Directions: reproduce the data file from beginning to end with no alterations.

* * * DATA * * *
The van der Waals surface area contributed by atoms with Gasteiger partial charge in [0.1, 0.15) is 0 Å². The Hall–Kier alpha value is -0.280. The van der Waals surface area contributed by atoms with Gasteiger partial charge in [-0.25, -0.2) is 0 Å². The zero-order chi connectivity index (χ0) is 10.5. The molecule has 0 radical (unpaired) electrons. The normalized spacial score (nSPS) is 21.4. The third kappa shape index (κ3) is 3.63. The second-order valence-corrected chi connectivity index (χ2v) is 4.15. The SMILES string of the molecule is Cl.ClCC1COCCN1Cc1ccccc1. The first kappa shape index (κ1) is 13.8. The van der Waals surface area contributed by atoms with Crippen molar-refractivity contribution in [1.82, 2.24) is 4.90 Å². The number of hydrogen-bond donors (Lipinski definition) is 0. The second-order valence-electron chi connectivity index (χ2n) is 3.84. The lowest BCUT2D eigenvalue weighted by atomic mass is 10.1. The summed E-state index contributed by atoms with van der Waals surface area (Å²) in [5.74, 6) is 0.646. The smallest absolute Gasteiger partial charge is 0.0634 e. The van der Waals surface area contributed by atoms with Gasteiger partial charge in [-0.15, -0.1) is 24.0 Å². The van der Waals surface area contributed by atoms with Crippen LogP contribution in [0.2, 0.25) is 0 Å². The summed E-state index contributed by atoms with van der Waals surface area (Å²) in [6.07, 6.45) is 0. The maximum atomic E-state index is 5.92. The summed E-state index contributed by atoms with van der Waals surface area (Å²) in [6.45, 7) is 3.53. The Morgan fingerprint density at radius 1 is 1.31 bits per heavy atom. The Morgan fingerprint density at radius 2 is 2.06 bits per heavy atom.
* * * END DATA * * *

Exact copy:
The van der Waals surface area contributed by atoms with Gasteiger partial charge in [0.1, 0.15) is 0 Å². The Hall–Kier alpha value is -0.280. The van der Waals surface area contributed by atoms with Gasteiger partial charge in [-0.25, -0.2) is 0 Å². The zero-order chi connectivity index (χ0) is 10.5. The molecule has 0 radical (unpaired) electrons. The normalized spacial score (nSPS) is 21.4. The third kappa shape index (κ3) is 3.63. The second-order valence-corrected chi connectivity index (χ2v) is 4.15. The SMILES string of the molecule is Cl.ClCC1COCCN1Cc1ccccc1. The first kappa shape index (κ1) is 13.8. The van der Waals surface area contributed by atoms with Crippen molar-refractivity contribution in [1.82, 2.24) is 4.90 Å². The number of hydrogen-bond donors (Lipinski definition) is 0. The second-order valence-electron chi connectivity index (χ2n) is 3.84. The lowest BCUT2D eigenvalue weighted by atomic mass is 10.1. The summed E-state index contributed by atoms with van der Waals surface area (Å²) in [5.74, 6) is 0.646. The smallest absolute Gasteiger partial charge is 0.0634 e. The van der Waals surface area contributed by atoms with Gasteiger partial charge in [-0.15, -0.1) is 24.0 Å². The van der Waals surface area contributed by atoms with Crippen LogP contribution in [0.2, 0.25) is 0 Å². The summed E-state index contributed by atoms with van der Waals surface area (Å²) in [6.07, 6.45) is 0. The maximum atomic E-state index is 5.92. The summed E-state index contributed by atoms with van der Waals surface area (Å²) in [6.45, 7) is 3.53. The Morgan fingerprint density at radius 1 is 1.31 bits per heavy atom. The Morgan fingerprint density at radius 2 is 2.06 bits per heavy atom.